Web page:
Early in the PhD we identified safety applications at road intersections as a relevant application domain for V2X technologies. The variety and complexity of scenes at road intersections makes reasoning and interpretation particularly difficult. On the other hand, intersections are a location of many accidents (they represent up to 50% of accidents in some countries), therefore reducing the accident rates in these areas would have a considerable impact of global traffic safety. We also identified the key issues (and challenges) to be 1) situation understanding and 2) risk assessment, to be carried out from incomplete models and uncertain data.

The focus of the year 2010 was on the first of these two problems. We developed a Bayesian Network that could estimate a driver's intended exit lane at an intersection based on the current state of the vehicle (position, orientation, turn signal state) and on contextual information extracted from the digital map. The idea was to use the information on the geometry of the road network and on the connectivity between lanes to build a statistical model of the relationship between the position and turn signal of a vehicle and the driver's intended exit lane. Initial results of this work were published in IEEE CIVTS'11 [12] , then in IEEE IV'11 [13] with a more thorough evaluation.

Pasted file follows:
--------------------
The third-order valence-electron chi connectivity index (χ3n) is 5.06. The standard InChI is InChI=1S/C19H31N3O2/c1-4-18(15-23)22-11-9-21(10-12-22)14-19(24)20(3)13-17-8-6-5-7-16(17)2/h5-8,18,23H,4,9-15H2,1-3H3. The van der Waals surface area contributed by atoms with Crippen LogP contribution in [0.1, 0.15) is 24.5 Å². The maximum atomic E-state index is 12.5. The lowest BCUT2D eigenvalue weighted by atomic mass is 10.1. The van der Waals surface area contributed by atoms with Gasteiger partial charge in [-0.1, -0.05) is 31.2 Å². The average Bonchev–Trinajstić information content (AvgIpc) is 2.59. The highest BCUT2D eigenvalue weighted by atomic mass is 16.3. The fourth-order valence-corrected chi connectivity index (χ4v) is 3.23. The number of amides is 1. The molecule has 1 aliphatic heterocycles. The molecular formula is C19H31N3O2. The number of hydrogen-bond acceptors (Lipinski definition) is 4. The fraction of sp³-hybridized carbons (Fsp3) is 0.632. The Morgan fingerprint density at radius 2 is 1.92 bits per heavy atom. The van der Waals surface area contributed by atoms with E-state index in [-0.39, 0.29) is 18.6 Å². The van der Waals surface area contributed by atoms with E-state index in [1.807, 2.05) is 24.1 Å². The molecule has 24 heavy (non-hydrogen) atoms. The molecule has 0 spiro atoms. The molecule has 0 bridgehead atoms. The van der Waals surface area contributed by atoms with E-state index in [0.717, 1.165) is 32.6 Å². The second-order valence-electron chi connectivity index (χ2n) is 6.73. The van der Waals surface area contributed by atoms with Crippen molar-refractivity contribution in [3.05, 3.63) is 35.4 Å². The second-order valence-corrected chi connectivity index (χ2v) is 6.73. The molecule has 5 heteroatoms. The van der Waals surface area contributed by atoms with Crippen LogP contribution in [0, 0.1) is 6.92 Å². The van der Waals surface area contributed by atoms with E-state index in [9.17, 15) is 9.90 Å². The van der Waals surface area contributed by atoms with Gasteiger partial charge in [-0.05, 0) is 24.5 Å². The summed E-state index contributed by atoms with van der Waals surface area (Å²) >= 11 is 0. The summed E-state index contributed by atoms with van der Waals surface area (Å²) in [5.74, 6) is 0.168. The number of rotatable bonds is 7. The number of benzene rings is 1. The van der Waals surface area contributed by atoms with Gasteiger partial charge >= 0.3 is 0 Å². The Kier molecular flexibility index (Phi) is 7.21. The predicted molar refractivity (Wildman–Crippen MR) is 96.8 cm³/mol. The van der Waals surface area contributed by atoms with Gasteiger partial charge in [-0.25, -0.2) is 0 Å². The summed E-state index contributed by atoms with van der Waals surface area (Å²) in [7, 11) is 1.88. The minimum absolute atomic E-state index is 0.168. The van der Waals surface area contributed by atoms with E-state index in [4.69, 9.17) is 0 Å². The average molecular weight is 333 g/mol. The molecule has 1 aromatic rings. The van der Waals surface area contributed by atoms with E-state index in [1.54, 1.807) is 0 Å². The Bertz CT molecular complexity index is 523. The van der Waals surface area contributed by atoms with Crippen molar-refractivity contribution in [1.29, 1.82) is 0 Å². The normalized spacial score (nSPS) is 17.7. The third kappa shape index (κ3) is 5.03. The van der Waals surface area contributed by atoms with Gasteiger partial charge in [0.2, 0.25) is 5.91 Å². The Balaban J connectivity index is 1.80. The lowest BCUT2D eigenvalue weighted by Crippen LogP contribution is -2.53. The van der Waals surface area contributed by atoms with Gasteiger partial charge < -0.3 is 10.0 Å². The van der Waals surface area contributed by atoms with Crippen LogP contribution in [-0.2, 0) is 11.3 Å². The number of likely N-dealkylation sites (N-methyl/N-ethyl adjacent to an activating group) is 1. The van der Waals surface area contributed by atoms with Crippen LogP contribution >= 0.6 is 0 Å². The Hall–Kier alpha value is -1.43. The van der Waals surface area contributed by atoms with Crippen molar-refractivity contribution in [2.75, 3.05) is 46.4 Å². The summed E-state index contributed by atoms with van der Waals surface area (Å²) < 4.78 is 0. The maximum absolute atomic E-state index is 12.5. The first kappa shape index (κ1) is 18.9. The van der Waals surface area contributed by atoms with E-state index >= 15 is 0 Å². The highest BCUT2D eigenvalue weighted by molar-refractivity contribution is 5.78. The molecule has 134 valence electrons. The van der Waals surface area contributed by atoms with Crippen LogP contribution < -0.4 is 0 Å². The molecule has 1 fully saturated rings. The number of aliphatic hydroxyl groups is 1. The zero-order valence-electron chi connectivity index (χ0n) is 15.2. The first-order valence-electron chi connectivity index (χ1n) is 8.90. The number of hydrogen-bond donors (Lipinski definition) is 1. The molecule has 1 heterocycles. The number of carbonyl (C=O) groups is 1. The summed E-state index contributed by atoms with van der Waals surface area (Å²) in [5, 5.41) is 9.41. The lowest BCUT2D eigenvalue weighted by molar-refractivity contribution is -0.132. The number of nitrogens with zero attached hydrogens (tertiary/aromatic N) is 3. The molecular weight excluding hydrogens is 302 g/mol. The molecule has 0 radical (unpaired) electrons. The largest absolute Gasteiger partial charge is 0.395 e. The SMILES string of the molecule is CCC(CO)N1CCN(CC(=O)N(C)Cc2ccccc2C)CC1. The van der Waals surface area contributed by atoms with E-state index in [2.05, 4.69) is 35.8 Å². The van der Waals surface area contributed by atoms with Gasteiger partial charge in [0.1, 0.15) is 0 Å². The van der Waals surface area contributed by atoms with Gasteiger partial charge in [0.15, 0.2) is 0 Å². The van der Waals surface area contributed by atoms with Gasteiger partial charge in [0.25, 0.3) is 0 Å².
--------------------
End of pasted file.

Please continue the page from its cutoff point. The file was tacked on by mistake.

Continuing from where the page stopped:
The objective of the work conducted in 2011 was twofold:

  1. Extend the initial system: add some filtering and take into account the priority rules.

  2. Estimate the risk of a situation, based on the estimated behavior/intention of the drivers in the scene.

We proposed a probabilistic motion model for vehicles approaching and traversing an intersection that incorporates some knowledge about how the context (i.e. the traffic rules, the presence of other vehicles, the geometry and topology of the intersection) influences vehicle behavior. The distinctive features of our algorithm are: